Wednesday, May 11, 2016

Two decades of learning

20 years ago, I was in the middle of the worst year of my life - and it was about to get even worse. I was, or about to become, a loser in every way - romantically, professionally, financially and socially. I was betrayed and deceived by people I had trusted. People I thought were my friends went silent. By the time I limped to Austin, Texas near the end of 1996, I was very much alone and shattered. I still don’t know how I managed to find an apartment and move - it was like I turned on a machine and just let it run, but wasn't really involved at all. 

I got completely lucky just after I arrived - a job literally landed in my mailbox. A good-paying job I could do from my home. I’d gotten it because of something I’d been dabbling in, on my own, and talking about online. That job - and the Internet - saved my life - it not only gave me financial stability under a sea of debt, it also redeemed my professional reputation and jump-started my career. Austin also saved my life: I made friends that I still have in my life, that delight me even from afar, and the music all around me fed my soul, and still does, to this day. 

That very dark time is always in the back of my head, though I don't dwell on it. Now, exactly 20 years later after that horrible time, it's been more prominent in my thinking. I’ve been thinking in particularly about what I learned since then:
  • I’m much stronger than I thought I was. 
  • You can get better alone - but a good therapist is worth the money. 
  • Listening to music, and drastically reducing the amount of TV you watch, is great for the soul. 
  • To get better, you have to want to get better. 
  • To get better takes more than time - it takes hard work. 
  • To get better, you have to focus not on what you don’t want, but what you do want. You can’t just say, “I hate that such-and-such happened/is happening, I wish it would stop.” You have to focus on what you want instead, and do all you can to live that reality. 
  • Do what you love, no apologies to anyone. 
  • Anyone who tries to separate you from the activities you love should be dropped from your life immediately.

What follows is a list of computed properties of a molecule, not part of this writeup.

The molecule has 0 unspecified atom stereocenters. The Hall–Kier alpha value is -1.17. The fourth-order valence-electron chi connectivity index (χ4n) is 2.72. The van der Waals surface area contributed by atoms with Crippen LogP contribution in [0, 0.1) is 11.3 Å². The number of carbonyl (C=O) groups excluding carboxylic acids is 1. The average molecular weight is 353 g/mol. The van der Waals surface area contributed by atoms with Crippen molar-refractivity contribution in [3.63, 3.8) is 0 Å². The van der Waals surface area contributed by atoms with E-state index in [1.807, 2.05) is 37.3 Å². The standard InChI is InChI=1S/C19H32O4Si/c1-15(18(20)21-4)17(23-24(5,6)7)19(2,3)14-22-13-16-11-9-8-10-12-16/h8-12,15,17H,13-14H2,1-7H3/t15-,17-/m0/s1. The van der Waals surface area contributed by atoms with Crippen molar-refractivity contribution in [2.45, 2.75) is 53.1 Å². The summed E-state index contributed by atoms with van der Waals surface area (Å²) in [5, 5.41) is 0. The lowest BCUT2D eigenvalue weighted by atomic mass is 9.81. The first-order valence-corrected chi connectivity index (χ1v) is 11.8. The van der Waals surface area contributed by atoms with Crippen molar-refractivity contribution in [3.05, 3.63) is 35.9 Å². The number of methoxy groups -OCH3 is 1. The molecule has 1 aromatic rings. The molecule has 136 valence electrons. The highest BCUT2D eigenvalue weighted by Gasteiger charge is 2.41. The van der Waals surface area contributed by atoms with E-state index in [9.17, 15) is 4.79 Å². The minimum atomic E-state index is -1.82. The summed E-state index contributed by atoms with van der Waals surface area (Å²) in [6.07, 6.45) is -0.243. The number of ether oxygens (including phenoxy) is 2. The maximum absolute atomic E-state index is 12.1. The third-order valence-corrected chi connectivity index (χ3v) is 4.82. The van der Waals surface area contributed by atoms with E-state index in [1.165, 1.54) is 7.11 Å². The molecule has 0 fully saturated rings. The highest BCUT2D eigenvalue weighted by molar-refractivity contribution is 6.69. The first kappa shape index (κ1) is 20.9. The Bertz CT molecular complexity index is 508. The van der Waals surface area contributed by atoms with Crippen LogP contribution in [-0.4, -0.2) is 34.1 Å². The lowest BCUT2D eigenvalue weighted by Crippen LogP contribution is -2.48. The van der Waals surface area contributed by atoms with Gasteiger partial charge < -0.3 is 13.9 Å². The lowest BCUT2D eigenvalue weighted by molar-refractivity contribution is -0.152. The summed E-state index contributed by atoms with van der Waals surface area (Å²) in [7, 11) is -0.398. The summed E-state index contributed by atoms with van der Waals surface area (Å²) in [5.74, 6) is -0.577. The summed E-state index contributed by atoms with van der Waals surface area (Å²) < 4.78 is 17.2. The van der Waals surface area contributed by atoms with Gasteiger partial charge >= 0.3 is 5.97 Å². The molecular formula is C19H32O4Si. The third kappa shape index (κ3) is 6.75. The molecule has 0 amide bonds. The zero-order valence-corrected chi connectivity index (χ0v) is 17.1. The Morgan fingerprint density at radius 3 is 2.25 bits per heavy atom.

• Everyone wastes at least some time on crappy people. Learn from it and forgive yourself. 
  • Friends build you up, and when they criticize, it’s from a place of care and love. Toxic people speak from a place of contempt for your life and your choices, particularly regarding things that make you happy. 
  • You don’t need any dramatic speeches to get rid of toxic people in your life - just stop engaging with them. Most will never notice you’ve dropped them.
  • In the USA, you always have choices. You may not like them, but you have them. If nothing else, you can improve your health. 
  • If you are still complaining about the same thing two years later, the biggest problem is YOU. 
  • Moving is expensive, and you lose a lot in terms of friends and comfort, but it's also a glorious fresh start. In a new place, no one knows anything about you that you don't want them to know, and you are free to be the person you want to be. And sometimes, it's exactly the change you need. 
  • It really does get better - if you want it to and are willing to work at it. 

It took two years for me to really start recovering. And I’m very pleased with all I’ve done professionally since then, but I’m even more pleased with all that I’ve done personally: all the travel, learning another language, learning to cook, singing in public, and learning to ride a motorcycle and taking it some amazing places. That I’ve married a man that loves me for who I am is delicious icing on a cake I made myself. 

I hope this blog helps someone out there who feels like all is lost. It's not. You may not get the life you planned on, by a happy life is possible. 

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